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A compartment model of VEGF distribution in blood, healthy and diseased tissues.

Stefanini MO, Wu FT, Mac Gabhann F, Popel AS - BMC Syst Biol (2008)

Bottom Line: Finally, the VEGF distribution profile in healthy tissue reveals that about half of the VEGF is complexed with the receptor tyrosine kinase VEGFR2 and the co-receptor Neuropilin-1.In diseased tissues, this binding can be reduced to 15% while VEGF bound to the extracellular matrix and basement membranes increases.This mathematical model can serve as a tool for understanding the VEGF distribution in physiological and pathological contexts as well as a foundation to investigate pro- or anti-angiogenic strategies.

View Article: PubMed Central - HTML - PubMed

Affiliation: Department of Biomedical Engineering, School of Medicine, Johns Hopkins University, Baltimore, Maryland 21205, USA. stefanini@jhmi.edu

ABSTRACT

Background: Angiogenesis is a process by which new capillaries are formed from pre-existing blood vessels in physiological (e.g., exercise, wound healing) or pathological (e.g., ischemic limb as in peripheral arterial disease, cancer) contexts. This neovascular mechanism is mediated by the vascular endothelial growth factor (VEGF) family of cytokines. Although VEGF is often targeted in anti-angiogenic therapies, there is little knowledge about how its concentration may vary between tissues and the vascular system. A compartment model is constructed to study the VEGF distribution in the tissue (including matrix-bound, cell surface receptor-bound and free VEGF isoforms) and in the blood. We analyze the sensitivity of this distribution to the secretion rate, clearance rate and vascular permeability of VEGF.

Results: We find that, in a physiological context, VEGF concentration varies approximately linearly with the VEGF secretion rate. VEGF concentration in blood but not in tissue is dependent on the vascular permeability of healthy tissue. Model simulations suggest that relative VEGF increases are similar in blood and tissue during exercise and return to baseline within several hours. In a pathological context (tumor), we find that blood VEGF concentration is relatively insensitive to increased vascular permeability in tumors, to the secretion rate of VEGF by tumors and to the clearance. However, it is sensitive to the vascular permeability in the healthy tissue. Finally, the VEGF distribution profile in healthy tissue reveals that about half of the VEGF is complexed with the receptor tyrosine kinase VEGFR2 and the co-receptor Neuropilin-1. In diseased tissues, this binding can be reduced to 15% while VEGF bound to the extracellular matrix and basement membranes increases.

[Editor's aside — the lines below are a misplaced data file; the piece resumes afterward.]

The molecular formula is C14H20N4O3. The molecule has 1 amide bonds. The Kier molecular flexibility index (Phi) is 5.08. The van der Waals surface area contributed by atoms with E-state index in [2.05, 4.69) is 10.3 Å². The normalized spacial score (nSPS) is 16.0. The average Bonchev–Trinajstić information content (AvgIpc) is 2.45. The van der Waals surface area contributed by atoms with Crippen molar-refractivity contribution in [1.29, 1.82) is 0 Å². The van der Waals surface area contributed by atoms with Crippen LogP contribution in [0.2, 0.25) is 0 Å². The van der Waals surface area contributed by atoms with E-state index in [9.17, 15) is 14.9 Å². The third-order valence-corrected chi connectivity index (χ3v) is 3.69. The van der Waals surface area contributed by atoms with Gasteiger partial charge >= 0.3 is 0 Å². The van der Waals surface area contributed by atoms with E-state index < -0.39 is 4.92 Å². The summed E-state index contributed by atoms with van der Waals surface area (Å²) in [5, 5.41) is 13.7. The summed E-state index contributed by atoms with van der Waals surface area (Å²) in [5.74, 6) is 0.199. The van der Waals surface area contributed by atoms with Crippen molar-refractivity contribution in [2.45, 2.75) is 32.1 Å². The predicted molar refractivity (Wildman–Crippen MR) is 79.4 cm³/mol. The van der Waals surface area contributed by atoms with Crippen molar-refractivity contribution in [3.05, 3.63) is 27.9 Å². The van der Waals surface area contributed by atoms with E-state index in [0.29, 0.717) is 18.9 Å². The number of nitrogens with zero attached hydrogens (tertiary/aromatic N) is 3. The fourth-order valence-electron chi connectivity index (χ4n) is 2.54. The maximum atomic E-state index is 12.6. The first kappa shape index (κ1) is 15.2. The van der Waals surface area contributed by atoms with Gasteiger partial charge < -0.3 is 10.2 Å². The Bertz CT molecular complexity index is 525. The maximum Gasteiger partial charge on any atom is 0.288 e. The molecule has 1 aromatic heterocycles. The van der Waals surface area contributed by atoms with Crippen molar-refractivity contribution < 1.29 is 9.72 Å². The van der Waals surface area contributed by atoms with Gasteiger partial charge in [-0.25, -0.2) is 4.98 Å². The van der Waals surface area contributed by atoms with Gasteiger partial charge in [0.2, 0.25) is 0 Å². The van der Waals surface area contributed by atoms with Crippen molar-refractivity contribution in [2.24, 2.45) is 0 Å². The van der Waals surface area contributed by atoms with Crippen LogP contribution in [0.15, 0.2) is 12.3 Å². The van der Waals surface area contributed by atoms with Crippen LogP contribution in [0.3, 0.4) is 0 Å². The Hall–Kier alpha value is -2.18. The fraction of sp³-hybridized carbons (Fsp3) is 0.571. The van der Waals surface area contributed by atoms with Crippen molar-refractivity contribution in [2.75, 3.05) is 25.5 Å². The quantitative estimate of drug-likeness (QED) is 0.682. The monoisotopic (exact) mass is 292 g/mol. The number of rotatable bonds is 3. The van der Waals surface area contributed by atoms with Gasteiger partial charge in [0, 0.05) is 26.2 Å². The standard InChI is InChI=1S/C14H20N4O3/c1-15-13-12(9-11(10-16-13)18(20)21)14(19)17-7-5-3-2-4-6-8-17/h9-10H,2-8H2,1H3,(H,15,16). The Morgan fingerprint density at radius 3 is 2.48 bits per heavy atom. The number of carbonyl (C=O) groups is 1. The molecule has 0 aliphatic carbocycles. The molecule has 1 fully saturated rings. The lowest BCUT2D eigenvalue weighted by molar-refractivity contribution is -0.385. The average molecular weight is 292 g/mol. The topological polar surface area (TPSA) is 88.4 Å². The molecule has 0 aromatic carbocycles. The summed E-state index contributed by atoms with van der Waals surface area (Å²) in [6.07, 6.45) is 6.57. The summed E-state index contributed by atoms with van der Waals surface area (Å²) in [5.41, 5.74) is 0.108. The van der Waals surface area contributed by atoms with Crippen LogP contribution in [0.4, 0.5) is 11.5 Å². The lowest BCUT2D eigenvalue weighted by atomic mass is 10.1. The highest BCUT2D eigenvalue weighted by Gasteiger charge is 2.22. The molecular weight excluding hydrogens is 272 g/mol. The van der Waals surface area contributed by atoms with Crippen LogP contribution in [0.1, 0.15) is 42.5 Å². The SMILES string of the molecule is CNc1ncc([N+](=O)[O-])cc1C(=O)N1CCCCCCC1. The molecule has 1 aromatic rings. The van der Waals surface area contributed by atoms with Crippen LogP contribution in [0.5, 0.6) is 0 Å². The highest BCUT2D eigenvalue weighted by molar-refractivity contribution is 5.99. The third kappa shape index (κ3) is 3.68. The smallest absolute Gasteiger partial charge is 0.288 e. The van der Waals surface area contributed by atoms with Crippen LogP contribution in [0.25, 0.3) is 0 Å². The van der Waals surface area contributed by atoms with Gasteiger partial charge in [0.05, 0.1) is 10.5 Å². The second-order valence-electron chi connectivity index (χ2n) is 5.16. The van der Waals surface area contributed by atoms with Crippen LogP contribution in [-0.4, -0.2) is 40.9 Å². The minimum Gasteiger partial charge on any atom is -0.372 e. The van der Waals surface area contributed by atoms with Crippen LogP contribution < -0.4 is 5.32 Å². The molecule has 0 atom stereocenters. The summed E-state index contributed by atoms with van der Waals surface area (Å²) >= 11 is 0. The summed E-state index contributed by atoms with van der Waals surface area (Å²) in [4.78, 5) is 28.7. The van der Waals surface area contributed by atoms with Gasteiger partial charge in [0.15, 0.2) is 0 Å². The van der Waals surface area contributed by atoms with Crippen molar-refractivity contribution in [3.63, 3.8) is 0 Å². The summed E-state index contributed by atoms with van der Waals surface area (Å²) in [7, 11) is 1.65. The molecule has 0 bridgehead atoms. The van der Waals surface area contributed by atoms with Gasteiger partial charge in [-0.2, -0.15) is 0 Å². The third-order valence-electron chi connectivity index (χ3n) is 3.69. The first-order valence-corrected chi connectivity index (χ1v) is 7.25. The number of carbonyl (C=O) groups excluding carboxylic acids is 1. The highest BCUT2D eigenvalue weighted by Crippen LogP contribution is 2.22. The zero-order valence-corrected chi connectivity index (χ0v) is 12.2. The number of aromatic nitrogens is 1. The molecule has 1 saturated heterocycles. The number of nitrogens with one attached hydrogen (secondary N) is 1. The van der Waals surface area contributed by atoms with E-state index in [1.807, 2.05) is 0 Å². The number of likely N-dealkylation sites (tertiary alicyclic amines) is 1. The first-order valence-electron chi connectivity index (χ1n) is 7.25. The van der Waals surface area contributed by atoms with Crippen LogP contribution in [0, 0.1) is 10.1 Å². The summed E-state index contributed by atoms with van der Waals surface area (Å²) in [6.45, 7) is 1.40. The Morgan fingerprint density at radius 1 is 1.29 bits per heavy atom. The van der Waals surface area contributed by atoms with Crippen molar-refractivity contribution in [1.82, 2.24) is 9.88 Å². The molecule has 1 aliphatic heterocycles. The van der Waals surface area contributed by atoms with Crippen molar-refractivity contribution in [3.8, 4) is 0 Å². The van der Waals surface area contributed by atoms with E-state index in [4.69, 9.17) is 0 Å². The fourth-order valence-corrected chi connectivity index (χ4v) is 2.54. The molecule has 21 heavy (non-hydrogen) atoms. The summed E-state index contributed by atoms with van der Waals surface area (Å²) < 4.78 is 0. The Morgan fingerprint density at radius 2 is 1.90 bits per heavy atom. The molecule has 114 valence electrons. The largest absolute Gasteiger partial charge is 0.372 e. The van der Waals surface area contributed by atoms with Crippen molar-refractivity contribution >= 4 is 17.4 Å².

Conclusion: The results are of importance for physiological conditions (e.g., exercise) and pathological conditions (e.g., peripheral arterial disease, coronary artery disease, cancer). This mathematical model can serve as a tool for understanding the VEGF distribution in physiological and pathological contexts as well as a foundation to investigate pro- or anti-angiogenic strategies.

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Whole-body changes in response to VEGF secretion by a tumor. The diseased compartment represents a 4-cm diameter tumor. Vascular permeability of the healthy tissue,  = 4 × 10-8 cm/s; VEGF plasma clearance cV = 0.0206 min-1 [28]; VEGFR1 = 10,000 and VEGFR2 = 10,000 molecules/endothelial cell; NRP1 = 10,000 molecules/endothelial cell in the healthy tissue; VEGF165 secretion rate in healthy tissue qN = 0.102 molecule/cell/s; tumor VEGF165 secretion rate qD = 0.076 or 0.025 molecule/cell/s for 10,000 (black lines) or 100,000 (dark yellow lines) NRP1 in tumor respectively. The normal tissue VEGF level is insensitive to the variation of each of the parameters considered here. A, The free VEGF concentration in the tumor and in the blood are approximately linearly dependent on tumor VEGF secretion rate. The tumor VEGF level decreases while the blood VEGF level increases when increasing the vascular permeability in tumor from  = 4 × 10-7 cm/s (dotted lines) to 4 × 10-5 cm/s (dashed lines). B, Increasing vascular permeability in tumor decreases free VEGF in the tumor and slightly increases blood VEGF. Increasing the NRP1 receptor density increases the VEGF level in tumor for vascular permeability in tumor higher than 4 × 10-7 cm/s. C, Decreasing the clearance rate of VEGF increases free VEGF in the blood and tumor. Increasing the density of NRP1 receptors in the tumor has an effect only for higher permeability  = 4 × 10-5 cm/s, drastically lowering free VEGF concentration in the tumor. D, Increasing vascular permeability in the healthy tissue results in increased free VEGF in the blood and tumor by several-fold. Vascular permeability in the tumor  = 4 × 10-7 cm/s.